AMCieszewscy_2015_06_16_1877.JPG “The second unique set of items is a collection of tapestries commissioned by King Sigismund August in Brussels in the second half of the 16th century for the purpose of decorating Wawel interiors,” says Jan Ostrowski. Originally the collection numbered around 160 tapestries woven from wool, silk, gold and silver threads, of which 138 (136 are in the Wawel collection) have been preserved until this day. This is the biggest collection of tapestries ever to be commissioned by one ruler and one of the most precious collections of this type in the world. It includes a series of monumental size arrases depicting biblical scenes, verdures with animals against a landscape, grotesque scenes with the monogram of Sigismund August and the coat-of-arms of Poland and Lithuania. The tapestries represent monuments of special value for Polish culture since they are the only original element of Wawel interior decorations from the time of the Renaissance. They are on display in several rooms, especially the Senate Chamber, the biggest Wawel room which is decorated with the tapestries from the ceiling to the floor.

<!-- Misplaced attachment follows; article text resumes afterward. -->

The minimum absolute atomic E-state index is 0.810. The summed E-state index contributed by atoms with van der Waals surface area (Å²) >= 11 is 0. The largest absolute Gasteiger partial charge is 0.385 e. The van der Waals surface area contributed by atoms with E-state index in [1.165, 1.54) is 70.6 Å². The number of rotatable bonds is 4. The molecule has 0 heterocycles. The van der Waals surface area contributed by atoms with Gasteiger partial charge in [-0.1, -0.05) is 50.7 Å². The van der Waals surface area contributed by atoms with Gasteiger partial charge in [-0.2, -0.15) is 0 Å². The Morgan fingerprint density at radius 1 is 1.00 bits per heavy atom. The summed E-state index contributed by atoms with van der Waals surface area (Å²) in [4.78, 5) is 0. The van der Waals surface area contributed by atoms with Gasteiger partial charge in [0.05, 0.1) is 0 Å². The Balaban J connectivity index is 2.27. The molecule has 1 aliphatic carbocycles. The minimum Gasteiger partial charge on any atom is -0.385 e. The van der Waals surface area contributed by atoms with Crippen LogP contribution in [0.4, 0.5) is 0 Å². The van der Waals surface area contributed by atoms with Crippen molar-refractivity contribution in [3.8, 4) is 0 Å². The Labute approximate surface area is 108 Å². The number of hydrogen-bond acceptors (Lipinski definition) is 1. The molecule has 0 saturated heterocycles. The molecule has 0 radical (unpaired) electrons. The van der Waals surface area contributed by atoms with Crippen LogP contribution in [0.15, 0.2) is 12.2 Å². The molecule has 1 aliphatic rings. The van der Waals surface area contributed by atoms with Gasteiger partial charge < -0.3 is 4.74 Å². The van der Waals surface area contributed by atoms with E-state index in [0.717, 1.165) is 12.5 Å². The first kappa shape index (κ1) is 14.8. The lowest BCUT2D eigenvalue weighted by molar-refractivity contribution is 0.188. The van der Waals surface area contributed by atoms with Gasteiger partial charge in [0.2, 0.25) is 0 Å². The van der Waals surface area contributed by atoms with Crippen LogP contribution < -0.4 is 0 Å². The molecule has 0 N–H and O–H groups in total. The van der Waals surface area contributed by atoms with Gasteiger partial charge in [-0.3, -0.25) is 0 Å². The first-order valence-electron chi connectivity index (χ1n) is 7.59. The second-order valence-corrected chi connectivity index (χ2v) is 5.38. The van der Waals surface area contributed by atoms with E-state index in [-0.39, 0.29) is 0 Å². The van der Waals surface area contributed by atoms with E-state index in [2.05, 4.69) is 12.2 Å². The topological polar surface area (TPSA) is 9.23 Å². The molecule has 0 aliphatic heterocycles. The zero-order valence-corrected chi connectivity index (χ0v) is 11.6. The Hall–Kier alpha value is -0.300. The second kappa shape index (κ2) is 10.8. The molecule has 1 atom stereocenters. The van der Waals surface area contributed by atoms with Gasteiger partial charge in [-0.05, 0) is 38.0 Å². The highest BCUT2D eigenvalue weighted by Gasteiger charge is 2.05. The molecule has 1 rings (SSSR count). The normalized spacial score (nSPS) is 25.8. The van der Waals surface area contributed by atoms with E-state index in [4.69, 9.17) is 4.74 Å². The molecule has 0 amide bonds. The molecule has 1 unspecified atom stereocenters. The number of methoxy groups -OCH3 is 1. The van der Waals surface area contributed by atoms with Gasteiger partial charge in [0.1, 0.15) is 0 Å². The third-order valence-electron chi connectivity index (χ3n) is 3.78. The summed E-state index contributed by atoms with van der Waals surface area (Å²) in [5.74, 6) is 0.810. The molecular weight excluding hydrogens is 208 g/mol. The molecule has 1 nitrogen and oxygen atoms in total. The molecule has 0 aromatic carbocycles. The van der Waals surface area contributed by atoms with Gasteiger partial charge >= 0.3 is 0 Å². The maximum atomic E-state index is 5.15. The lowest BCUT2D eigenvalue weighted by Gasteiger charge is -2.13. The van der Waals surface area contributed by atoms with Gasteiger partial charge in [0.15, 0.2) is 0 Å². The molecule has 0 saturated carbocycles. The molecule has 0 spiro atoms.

One of the most unique Wawel exhibitions is the Oriental Art Exhibition displayed mainly on the first floor of the western wing. Islamic art and crafts were very fashionable in erstwhile Poland as a result of lively trade contacts with the Near East and many wars waged with countries in the region. Carpets, silk, weapons, as well as intricately decorated horse harnesses and saddles, which were quite popular with the szlachta (Polish nobility) and the royal court, were shipped to Poland from Turkey, the Crimea, the Caucasus and Persia.